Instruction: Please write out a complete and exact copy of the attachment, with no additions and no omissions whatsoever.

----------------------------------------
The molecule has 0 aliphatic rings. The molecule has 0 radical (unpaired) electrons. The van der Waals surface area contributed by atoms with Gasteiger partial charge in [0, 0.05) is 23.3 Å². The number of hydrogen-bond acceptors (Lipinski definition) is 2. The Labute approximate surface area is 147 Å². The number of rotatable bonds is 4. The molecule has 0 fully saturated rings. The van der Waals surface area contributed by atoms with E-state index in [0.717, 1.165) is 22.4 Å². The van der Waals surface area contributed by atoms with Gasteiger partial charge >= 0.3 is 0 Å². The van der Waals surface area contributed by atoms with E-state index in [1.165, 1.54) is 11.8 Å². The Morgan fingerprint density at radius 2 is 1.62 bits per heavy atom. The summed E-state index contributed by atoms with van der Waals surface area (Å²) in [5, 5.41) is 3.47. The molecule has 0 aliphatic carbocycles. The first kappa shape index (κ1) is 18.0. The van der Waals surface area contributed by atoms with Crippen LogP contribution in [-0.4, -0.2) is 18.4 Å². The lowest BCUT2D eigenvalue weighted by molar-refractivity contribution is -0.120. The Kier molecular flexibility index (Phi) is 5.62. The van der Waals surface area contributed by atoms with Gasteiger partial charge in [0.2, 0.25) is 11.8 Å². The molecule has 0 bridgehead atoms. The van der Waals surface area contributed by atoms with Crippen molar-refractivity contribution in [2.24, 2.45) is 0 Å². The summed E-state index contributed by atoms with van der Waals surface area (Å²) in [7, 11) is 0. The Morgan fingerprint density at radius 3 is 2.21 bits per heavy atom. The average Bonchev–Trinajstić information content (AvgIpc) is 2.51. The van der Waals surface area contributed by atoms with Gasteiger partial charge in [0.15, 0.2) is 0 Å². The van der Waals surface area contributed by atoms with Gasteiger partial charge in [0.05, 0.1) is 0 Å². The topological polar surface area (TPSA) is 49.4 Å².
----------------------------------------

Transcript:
The molecule has 0 aliphatic rings. The molecule has 0 radical (unpaired) electrons. The van der Waals surface area contributed by atoms with Gasteiger partial charge in [0, 0.05) is 23.3 Å². The number of hydrogen-bond acceptors (Lipinski definition) is 2. The Labute approximate surface area is 147 Å². The number of rotatable bonds is 4. The molecule has 0 fully saturated rings. The van der Waals surface area contributed by atoms with E-state index in [0.717, 1.165) is 22.4 Å². The van der Waals surface area contributed by atoms with Gasteiger partial charge >= 0.3 is 0 Å². The van der Waals surface area contributed by atoms with E-state index in [1.165, 1.54) is 11.8 Å². The Morgan fingerprint density at radius 2 is 1.62 bits per heavy atom. The summed E-state index contributed by atoms with van der Waals surface area (Å²) in [5, 5.41) is 3.47. The molecule has 0 aliphatic carbocycles. The first kappa shape index (κ1) is 18.0. The van der Waals surface area contributed by atoms with Crippen LogP contribution in [-0.4, -0.2) is 18.4 Å². The lowest BCUT2D eigenvalue weighted by molar-refractivity contribution is -0.120. The Kier molecular flexibility index (Phi) is 5.62. The van der Waals surface area contributed by atoms with Gasteiger partial charge in [0.2, 0.25) is 11.8 Å². The molecule has 0 bridgehead atoms. The van der Waals surface area contributed by atoms with Crippen molar-refractivity contribution in [2.24, 2.45) is 0 Å². The summed E-state index contributed by atoms with van der Waals surface area (Å²) in [7, 11) is 0. The Morgan fingerprint density at radius 3 is 2.21 bits per heavy atom. The average Bonchev–Trinajstić information content (AvgIpc) is 2.51. The van der Waals surface area contributed by atoms with Gasteiger partial charge in [0.15, 0.2) is 0 Å². The van der Waals surface area contributed by atoms with Gasteiger partial charge in [0.05, 0.1) is 0 Å². The topological polar surface area (TPSA) is 49.4 Å².